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Veteran Squier heads up NMPA Hall of Fame class

January 21st, 2013 5:28 pm by Jeff Birchfield

Veteran Squier heads up NMPA Hall of Fame class

CHARLOTTE, N.C. — The weekend was a time of reflection for Ken Squier.
Along with Pocono Raceway founder Dr. Joseph Mattioli and longtime NASCAR executive Jim Hunter, the veteran broadcaster was inducted into the National Motorsports Press Association Hall of Fame Saturday night in a ceremony at Charlotte’s University Place Hilton.
Squier, who was the co-founder of radio’s Motor Racing Network and served as CBS television’s lead broadcaster from 1979-97, got his start as an on-air radio announcer in his native Vermont at age 12.
Television producer Patti Wheeler, who gave Squier’s introduction speech, called him the undisputed dean of motorsports television journalism.
“He did what Howard Cosell did for boxing, what Vin Scully did for the Dodgers, what Keith Jackson did for college football, setting the scene for big NASCAR events,” Wheeler said. “He knew when to speak and when to “lay out,” which is a television term, a nice way of saying when to shut up.”
Now 78, Squier is famous for nicknaming the Daytona 500, the “Great American Race,” and for the phrase describing auto racing as “common men doing uncommon things.”
While his work with the CBS broadcast of the 1979 Daytona 500 has been widely credited for making NASCAR a major sport beyond the Southeast, Squier disputes that notion.
“I never believed it,” Squier said. “I thought the years preceeding that, the race had elevated. Then, CBS let us spend so much money promoting it. But, the Petty-Pearson finish three years earlier, it kept building and building.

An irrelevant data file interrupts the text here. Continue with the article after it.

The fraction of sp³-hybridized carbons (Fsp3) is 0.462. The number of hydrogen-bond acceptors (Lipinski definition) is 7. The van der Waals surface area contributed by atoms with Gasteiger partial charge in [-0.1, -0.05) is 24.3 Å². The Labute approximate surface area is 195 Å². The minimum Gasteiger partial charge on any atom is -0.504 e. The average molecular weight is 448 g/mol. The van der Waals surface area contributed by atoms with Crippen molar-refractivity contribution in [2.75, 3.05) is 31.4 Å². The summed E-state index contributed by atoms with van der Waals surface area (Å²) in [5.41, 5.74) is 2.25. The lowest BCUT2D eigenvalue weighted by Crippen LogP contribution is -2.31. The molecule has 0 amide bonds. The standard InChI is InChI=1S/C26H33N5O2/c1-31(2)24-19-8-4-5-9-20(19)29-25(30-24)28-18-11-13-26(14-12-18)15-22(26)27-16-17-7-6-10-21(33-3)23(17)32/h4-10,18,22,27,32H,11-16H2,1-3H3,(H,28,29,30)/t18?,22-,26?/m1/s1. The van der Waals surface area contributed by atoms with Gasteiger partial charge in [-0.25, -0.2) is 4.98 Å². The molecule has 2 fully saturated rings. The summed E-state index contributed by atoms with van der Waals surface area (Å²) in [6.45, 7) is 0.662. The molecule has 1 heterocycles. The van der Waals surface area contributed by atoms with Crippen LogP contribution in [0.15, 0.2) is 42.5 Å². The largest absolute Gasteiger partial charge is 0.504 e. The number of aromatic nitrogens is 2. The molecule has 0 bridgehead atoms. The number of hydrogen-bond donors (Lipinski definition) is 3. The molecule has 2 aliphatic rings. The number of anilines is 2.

“It was going to happen anyway. Someone was going to take the sport to the nines.”
Working first with ABC’s Wide World of Sports and later hired by CBS to be a sports version of Charles Kuralt, Squier covered the largest events -- the Olympics, championship boxing matches and the NFL -- as well as those on the fringe like National Hollerin’ Contest in Spivey’s Corner, N.C. and the Calaveras Frog Jumping Contest in California.
He even recounted going to Australia to work alongside Arnold Schwarenegger for the 1980 Mr. Olympia contest. Schwarenegger, who was scheduled to be his broadcast partner, decided at the last moment to come out of retirement to win his seventh title.
“The plan was for Arnold to go over there and help me with the broadcast,” he said. “Once we got over there, he was like, ‘I can win this. I won’t get the first-place votes, but I’ll get enough of the second and third-place votes to win.’ I was like, ‘You’re crazy. You haven’t been training like those guys or have that smell of eating tuna fish for two straight months.’ But, he was right and he won the darn thing.”
Even to this day, Squier stays active in other sports. His radio station, founded by his father in Waterbury, Vt., still broadcasts high school basketball games.
In racing, however, Squier was able to do his greatest work, showing a human side to the men inside the cockpit.
“You had real honest-to-God heroes,” Squier said. “This is not a children’s game played by adults. This motor sports business, these men were committed to taking the risks. These were common people doing uncommon deeds.”
Outside of his occasional television appearances, Squier runs the radio station and a sheep farm with his Australian-born wife. He also owns Thunder Bowl International Speedbowl, a short track in Barre, Vt. he built in 1961.
Still, he is most remembered for the one magical moment, telling the story at the end of the 1979 Daytona 500, a race seen by a record audience since most of the Northeast had been snowed in. There was the wreck between leaders Cale Yarborough and Donnie Allison on the last lap and the fight between Yarborough and the Allison brothers which later broke out. As CBS focused on Richard Petty beating Darrell Waltrip to the finish line and the post-race celebration, Squier explained it was by chance the fight even got on the air.
“The show was over and the Goodyear blimp was headed to the airport,” he recalled. “The cameraman zoomed in, and that’s when they were into it. That whole day, it was fateful.”

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